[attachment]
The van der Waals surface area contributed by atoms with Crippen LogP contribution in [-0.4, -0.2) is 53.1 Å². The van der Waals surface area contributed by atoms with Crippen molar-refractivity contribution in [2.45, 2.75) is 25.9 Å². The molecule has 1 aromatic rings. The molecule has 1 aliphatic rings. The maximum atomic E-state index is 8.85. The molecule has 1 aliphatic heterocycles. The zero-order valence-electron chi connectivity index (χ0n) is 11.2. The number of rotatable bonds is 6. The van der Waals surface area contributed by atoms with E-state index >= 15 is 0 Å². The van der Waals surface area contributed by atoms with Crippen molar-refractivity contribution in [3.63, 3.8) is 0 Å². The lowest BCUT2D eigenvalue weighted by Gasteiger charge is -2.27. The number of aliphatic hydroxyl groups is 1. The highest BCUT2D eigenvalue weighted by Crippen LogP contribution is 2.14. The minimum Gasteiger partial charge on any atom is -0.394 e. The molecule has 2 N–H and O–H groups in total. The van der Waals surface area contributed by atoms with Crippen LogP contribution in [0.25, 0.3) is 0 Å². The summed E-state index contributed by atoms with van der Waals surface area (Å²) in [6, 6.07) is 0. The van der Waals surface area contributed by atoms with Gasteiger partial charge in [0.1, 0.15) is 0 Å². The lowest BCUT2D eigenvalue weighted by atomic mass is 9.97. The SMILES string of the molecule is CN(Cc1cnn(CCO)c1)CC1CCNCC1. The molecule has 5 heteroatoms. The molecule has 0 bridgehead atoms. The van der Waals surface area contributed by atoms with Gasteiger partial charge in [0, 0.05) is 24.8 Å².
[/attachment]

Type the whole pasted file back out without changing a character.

The van der Waals surface area contributed by atoms with Crippen LogP contribution in [-0.4, -0.2) is 53.1 Å². The van der Waals surface area contributed by atoms with Crippen molar-refractivity contribution in [2.45, 2.75) is 25.9 Å². The molecule has 1 aromatic rings. The molecule has 1 aliphatic rings. The maximum atomic E-state index is 8.85. The molecule has 1 aliphatic heterocycles. The zero-order valence-electron chi connectivity index (χ0n) is 11.2. The number of rotatable bonds is 6. The van der Waals surface area contributed by atoms with E-state index >= 15 is 0 Å². The van der Waals surface area contributed by atoms with Crippen molar-refractivity contribution in [3.63, 3.8) is 0 Å². The lowest BCUT2D eigenvalue weighted by Gasteiger charge is -2.27. The number of aliphatic hydroxyl groups is 1. The highest BCUT2D eigenvalue weighted by Crippen LogP contribution is 2.14. The minimum Gasteiger partial charge on any atom is -0.394 e. The molecule has 2 N–H and O–H groups in total. The van der Waals surface area contributed by atoms with Crippen LogP contribution in [0.25, 0.3) is 0 Å². The summed E-state index contributed by atoms with van der Waals surface area (Å²) in [6, 6.07) is 0. The van der Waals surface area contributed by atoms with Gasteiger partial charge in [0.1, 0.15) is 0 Å². The lowest BCUT2D eigenvalue weighted by atomic mass is 9.97. The SMILES string of the molecule is CN(Cc1cnn(CCO)c1)CC1CCNCC1. The molecule has 5 heteroatoms. The molecule has 0 bridgehead atoms. The van der Waals surface area contributed by atoms with Gasteiger partial charge in [0, 0.05) is 24.8 Å².